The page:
We saw a big opportunity in Europe to launch a Growth Equity effort because of the growing number of entrepreneurs and technology companies that have ample early stage funding, but are facing a lack of high quality entrepreneurial late stage funding. Growth equity is all about helping an entrepreneur to scale his company globally. We realized that there are few funds in Europe that are as local as KKR given we have operated in Europe for 20 years, but at the same time have a truly global platform and outlook. With local teams in Asia and the U.S. and an incredible global technology network, we are well positioned to help European entrepreneurs enter these markets.
We also saw a significant opportunity to leverage KKR’s existing portfolio of 100 companies. Many of our portfolio companies are interested in using new technologies and have significant budgets. Once we have made a growth equity investment, we can introduce the company to our relevant private equity portfolio companies to create win-win situations. For entrepreneurs, these contacts are really valuable as they enter new markets and our private equity companies get access to cutting-edge technology.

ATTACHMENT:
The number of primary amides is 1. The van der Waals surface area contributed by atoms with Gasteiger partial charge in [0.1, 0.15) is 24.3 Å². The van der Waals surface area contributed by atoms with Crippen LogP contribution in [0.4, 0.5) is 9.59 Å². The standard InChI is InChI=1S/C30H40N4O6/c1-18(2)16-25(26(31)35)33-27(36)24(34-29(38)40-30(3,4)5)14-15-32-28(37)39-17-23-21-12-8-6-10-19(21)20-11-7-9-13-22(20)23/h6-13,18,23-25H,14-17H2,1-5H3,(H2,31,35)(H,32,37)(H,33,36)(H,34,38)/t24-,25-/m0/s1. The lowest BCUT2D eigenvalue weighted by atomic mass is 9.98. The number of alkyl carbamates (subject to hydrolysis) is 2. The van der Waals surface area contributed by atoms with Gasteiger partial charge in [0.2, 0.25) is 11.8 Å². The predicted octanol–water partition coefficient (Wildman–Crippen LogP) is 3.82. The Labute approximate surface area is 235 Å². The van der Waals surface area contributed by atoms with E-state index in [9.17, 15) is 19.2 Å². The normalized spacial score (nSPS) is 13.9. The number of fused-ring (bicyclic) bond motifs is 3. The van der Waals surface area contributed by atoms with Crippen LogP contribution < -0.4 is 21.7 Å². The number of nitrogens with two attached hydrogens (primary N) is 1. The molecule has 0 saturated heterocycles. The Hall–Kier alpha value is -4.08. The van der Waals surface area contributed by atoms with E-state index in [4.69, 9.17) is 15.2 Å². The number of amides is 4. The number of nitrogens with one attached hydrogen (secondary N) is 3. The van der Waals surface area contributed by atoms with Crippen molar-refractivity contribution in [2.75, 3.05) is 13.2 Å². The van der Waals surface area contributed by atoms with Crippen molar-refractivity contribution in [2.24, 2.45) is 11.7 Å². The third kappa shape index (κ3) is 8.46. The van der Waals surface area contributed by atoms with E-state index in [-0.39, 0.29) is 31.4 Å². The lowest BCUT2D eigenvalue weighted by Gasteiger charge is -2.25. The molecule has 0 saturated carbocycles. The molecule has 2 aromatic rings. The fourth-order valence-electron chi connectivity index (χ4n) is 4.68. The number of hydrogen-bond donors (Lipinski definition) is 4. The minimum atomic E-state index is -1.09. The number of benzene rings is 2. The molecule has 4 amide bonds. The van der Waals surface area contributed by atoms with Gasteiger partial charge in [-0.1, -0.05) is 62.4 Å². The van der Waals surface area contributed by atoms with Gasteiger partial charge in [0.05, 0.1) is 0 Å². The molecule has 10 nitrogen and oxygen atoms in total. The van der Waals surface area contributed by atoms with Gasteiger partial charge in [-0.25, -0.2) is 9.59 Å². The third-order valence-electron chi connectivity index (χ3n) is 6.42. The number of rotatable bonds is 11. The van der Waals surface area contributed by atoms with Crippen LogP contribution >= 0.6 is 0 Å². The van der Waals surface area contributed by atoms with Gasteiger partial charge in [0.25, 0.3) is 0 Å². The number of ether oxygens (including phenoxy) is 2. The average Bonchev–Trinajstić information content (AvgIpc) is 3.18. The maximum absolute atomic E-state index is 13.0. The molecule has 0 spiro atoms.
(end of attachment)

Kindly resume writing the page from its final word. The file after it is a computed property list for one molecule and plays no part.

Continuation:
Lastly, the global network that we have built in our traditional private equity business is quite valuable for smaller growth equity companies. We are interacting with many large software houses, online and media companies, in our private equity activities. Having access to these companies can be important accelerators for entrepreneurs, and there are not many firms that can provide the same level of access as KKR.
So, if we come back to KKR as an investor, the reason to sell a stake to KKR is often to accelerate growth and overcome scaling challenges. Can you give us an example of how you do this?